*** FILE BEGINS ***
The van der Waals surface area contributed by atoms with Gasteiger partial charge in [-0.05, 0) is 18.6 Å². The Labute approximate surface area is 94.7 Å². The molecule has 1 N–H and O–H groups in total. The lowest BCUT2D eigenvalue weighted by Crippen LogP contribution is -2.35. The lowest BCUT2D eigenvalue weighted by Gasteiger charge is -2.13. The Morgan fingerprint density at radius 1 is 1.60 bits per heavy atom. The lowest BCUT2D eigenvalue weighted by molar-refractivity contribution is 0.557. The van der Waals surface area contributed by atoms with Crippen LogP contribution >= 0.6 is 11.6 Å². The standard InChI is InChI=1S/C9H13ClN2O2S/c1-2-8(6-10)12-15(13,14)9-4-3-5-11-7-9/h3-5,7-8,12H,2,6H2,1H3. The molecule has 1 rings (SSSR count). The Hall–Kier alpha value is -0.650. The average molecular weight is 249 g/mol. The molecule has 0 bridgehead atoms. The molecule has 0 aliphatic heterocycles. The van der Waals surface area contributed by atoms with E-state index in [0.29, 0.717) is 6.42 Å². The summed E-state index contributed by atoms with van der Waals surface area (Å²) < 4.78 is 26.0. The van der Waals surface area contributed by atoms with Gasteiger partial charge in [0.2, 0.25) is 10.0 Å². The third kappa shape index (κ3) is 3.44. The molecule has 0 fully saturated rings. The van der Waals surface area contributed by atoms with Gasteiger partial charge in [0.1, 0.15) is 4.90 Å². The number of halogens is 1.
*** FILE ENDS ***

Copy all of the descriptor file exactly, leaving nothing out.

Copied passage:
The van der Waals surface area contributed by atoms with Gasteiger partial charge in [-0.05, 0) is 18.6 Å². The Labute approximate surface area is 94.7 Å². The molecule has 1 N–H and O–H groups in total. The lowest BCUT2D eigenvalue weighted by Crippen LogP contribution is -2.35. The lowest BCUT2D eigenvalue weighted by Gasteiger charge is -2.13. The Morgan fingerprint density at radius 1 is 1.60 bits per heavy atom. The lowest BCUT2D eigenvalue weighted by molar-refractivity contribution is 0.557. The van der Waals surface area contributed by atoms with Crippen LogP contribution >= 0.6 is 11.6 Å². The standard InChI is InChI=1S/C9H13ClN2O2S/c1-2-8(6-10)12-15(13,14)9-4-3-5-11-7-9/h3-5,7-8,12H,2,6H2,1H3. The molecule has 1 rings (SSSR count). The Hall–Kier alpha value is -0.650. The average molecular weight is 249 g/mol. The molecule has 0 bridgehead atoms. The molecule has 0 aliphatic heterocycles. The van der Waals surface area contributed by atoms with E-state index in [0.29, 0.717) is 6.42 Å². The summed E-state index contributed by atoms with van der Waals surface area (Å²) < 4.78 is 26.0. The van der Waals surface area contributed by atoms with Gasteiger partial charge in [0.2, 0.25) is 10.0 Å². The third kappa shape index (κ3) is 3.44. The molecule has 0 fully saturated rings. The van der Waals surface area contributed by atoms with Gasteiger partial charge in [0.1, 0.15) is 4.90 Å². The number of halogens is 1.